What is the Z-Bond?
A Z bond, also known as a regularization obligation, is often the last link to mature. He receives the payment, which is the accumulation of interest added to the principal, after all other classes of bonds.
Key points to remember
- A Z bond, also known as a regularization bond, is often the last bond to mature. He receives the payment, which is the accumulation of interest added to the principal, after all other classes of bonds.
- A Z bond is a type of mortgage-backed security (MBS) and the final tranche of a secured mortgage bond (CMO).
- Z-Bonds are classified as speculative investments and can be risky for investors.
A Z-bond is the last slice of a secured mortgage bond (CMO). As the last part of the debt security, he receives the payment last. Unlike other tranches of a CMO, a Z bond does not distribute payments to its holder until all separate tranches have been paid. However, interest will continue to accrue for the duration of the mortgage. So, when the Z-bond finally pays off, its holder can expect a large sum. The bond will pay both principal and interest.
Z bonds are classified as speculative investments and can be risky for investors. A Z bond is a type of Mortgage security (MBS). An MBS is made up of a pool of underlying securities which are usually mortgages. An MBS is only secured by the lender’s confidence in the borrower’s ability to make their mortgage payments.
If a group of borrowers all default on their mortgage payments, and those mortgages are bundled into a single CMO, the investor holding a Z bond for that CMO may lose money. Without the incoming mortgage payments, the bonds cannot be repaid. People who have invested in other tranches of the CMO can still recover their initial investment. However, since Z-bonds pay out after all other portions, the holder of the Z-bonds stands to lose the most. Conversely, the inclusion of Z-bonds increases confidence in other CMO tranches, since Z-bond payments can be applied to meet payment obligations of other tranches before Z-bond obligations.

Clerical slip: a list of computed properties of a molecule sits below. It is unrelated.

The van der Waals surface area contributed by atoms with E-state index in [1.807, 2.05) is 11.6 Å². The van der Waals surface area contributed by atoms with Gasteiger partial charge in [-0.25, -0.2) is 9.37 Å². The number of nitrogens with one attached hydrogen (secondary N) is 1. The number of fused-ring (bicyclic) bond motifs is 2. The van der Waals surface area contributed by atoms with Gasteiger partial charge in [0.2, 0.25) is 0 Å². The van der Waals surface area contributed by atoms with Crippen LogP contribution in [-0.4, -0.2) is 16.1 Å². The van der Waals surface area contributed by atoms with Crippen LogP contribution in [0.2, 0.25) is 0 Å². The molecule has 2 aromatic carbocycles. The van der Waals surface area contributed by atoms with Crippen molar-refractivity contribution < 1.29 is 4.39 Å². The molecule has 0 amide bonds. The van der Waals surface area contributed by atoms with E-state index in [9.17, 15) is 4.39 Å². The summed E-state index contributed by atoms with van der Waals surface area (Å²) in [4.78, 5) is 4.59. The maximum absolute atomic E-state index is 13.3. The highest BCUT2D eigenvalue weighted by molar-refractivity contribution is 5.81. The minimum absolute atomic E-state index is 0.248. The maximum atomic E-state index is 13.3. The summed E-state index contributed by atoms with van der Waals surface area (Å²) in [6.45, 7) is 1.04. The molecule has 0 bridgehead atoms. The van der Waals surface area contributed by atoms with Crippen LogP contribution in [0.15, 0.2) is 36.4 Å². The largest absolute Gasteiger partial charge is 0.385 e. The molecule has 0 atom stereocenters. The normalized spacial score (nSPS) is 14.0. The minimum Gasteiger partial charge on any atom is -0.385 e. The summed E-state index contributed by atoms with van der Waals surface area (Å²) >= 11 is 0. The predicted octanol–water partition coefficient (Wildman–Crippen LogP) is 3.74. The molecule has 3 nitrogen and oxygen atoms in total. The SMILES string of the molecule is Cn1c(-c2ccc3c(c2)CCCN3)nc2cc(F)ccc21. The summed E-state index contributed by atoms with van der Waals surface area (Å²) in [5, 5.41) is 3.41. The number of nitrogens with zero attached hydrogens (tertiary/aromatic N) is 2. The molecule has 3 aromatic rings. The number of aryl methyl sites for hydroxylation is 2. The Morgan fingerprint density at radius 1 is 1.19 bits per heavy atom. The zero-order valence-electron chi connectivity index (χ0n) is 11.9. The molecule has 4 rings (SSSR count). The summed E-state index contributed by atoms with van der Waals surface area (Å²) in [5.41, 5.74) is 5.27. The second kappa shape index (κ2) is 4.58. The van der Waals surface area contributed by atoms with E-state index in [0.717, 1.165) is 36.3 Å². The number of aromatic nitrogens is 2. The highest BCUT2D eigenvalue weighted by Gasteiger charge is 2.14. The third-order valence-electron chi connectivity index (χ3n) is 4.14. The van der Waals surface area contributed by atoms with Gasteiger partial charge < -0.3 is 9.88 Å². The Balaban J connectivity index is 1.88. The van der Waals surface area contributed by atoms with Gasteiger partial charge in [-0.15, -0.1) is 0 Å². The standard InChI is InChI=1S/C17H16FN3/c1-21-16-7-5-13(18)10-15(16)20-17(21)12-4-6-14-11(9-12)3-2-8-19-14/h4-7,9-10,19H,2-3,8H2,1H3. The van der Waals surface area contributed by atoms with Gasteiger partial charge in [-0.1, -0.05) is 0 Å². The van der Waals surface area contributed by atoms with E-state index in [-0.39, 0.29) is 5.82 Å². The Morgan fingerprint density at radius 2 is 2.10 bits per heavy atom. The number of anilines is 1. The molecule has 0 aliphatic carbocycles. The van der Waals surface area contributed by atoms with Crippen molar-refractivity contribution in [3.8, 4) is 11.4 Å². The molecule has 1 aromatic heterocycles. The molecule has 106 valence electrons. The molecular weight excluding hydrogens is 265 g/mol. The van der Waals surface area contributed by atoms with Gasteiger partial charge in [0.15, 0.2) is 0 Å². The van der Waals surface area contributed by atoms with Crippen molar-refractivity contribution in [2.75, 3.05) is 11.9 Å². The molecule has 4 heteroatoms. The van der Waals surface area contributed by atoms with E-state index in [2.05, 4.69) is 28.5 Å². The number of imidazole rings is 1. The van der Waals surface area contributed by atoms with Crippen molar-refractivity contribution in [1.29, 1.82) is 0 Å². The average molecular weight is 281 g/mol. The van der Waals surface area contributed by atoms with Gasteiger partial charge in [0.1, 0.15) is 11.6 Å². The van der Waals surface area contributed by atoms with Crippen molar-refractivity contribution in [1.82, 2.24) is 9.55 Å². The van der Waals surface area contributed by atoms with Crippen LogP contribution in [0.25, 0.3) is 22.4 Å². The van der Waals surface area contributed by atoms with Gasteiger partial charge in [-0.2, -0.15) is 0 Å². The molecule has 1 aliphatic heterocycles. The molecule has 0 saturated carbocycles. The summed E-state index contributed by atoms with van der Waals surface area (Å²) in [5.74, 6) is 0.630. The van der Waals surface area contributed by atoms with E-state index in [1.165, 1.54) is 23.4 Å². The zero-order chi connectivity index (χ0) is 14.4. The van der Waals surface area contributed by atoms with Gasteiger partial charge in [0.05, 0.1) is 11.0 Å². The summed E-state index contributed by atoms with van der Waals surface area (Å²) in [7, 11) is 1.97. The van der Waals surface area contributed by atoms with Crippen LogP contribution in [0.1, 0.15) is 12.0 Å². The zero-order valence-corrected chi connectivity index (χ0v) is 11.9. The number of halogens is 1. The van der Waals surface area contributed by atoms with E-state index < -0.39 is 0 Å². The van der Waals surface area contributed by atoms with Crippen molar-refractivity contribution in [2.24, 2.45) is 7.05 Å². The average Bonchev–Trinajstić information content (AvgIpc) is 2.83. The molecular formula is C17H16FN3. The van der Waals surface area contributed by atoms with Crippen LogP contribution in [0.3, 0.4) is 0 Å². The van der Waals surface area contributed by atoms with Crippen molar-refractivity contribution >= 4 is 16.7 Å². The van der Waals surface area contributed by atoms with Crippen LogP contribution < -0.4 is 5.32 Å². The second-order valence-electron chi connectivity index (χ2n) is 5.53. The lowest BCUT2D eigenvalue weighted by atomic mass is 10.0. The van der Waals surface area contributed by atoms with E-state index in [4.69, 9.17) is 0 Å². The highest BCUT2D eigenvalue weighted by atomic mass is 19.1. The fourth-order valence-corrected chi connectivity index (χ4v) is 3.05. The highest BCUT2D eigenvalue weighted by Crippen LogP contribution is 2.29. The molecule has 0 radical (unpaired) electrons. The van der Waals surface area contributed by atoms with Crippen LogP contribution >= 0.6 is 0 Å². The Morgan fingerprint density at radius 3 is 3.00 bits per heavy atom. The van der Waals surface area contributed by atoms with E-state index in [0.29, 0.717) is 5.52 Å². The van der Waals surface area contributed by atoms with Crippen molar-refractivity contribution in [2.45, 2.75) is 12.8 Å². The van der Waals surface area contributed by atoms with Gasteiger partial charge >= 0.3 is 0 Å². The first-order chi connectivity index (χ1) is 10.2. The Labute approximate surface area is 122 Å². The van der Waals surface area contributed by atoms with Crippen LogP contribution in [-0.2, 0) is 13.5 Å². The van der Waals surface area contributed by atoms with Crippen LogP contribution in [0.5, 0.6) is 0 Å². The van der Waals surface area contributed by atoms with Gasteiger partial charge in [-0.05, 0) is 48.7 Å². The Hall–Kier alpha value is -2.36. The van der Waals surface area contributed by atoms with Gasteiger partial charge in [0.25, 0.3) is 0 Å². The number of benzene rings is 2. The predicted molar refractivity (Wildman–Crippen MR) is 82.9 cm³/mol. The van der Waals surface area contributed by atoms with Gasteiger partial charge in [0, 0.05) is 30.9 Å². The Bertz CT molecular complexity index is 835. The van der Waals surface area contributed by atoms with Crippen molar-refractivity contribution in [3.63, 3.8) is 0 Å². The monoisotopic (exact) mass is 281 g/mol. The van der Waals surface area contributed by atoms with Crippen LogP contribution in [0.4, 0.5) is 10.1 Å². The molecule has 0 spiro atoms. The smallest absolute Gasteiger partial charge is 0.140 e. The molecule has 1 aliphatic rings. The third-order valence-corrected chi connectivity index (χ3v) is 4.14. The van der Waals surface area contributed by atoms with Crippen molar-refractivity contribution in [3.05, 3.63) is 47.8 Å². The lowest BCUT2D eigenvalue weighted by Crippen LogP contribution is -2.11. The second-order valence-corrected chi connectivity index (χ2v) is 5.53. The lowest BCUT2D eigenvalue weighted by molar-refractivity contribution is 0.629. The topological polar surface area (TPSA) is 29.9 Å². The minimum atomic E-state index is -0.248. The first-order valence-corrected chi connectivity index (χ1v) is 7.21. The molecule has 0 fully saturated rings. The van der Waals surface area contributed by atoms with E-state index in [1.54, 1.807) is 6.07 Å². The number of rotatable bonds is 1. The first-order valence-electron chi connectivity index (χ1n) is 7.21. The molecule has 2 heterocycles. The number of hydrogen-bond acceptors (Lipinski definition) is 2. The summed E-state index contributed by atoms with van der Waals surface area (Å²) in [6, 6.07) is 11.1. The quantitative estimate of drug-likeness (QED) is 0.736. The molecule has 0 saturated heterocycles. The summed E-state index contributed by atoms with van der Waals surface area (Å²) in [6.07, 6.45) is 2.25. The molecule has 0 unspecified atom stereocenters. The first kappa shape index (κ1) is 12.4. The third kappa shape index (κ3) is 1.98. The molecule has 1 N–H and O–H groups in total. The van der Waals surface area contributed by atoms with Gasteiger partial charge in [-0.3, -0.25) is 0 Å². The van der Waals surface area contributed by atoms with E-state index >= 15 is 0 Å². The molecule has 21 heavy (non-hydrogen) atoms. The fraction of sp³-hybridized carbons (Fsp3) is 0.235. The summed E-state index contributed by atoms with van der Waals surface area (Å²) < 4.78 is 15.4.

Minimize Z-Bond Risk
Most mortgage-backed securities are issued either by a federal agency or by a government sponsored entity (GSE) such as Fannie Mae and Freddie Mac. Those issued by a federal agency are backed by the full faith and credit of the US government. This way, they can be extremely low risk because they are backed by the US Treasury.
However, a government sponsored entity (GSE) does not have the backing of the US Treasury. These entities can borrow money directly from the Treasury, but the government is not obligated to provide funds to bail out these agencies if they find themselves unable to pay their debts. Although these securities carry some risk, this risk is generally considered to be low. For example, during the Financial crisis of 2007-08Freddie Mac and Fannie Mae were put on trial too big to failand the US Treasury stepped in to support their debt.
A smaller portion of mortgage-backed securities (MBS) comes from private companies, such as investment banks and other financial institutions. These securities should be considered much higher risk, as the US government does not support them. Issuers cannot borrow directly from the US Treasury in the event of mortgage defaults.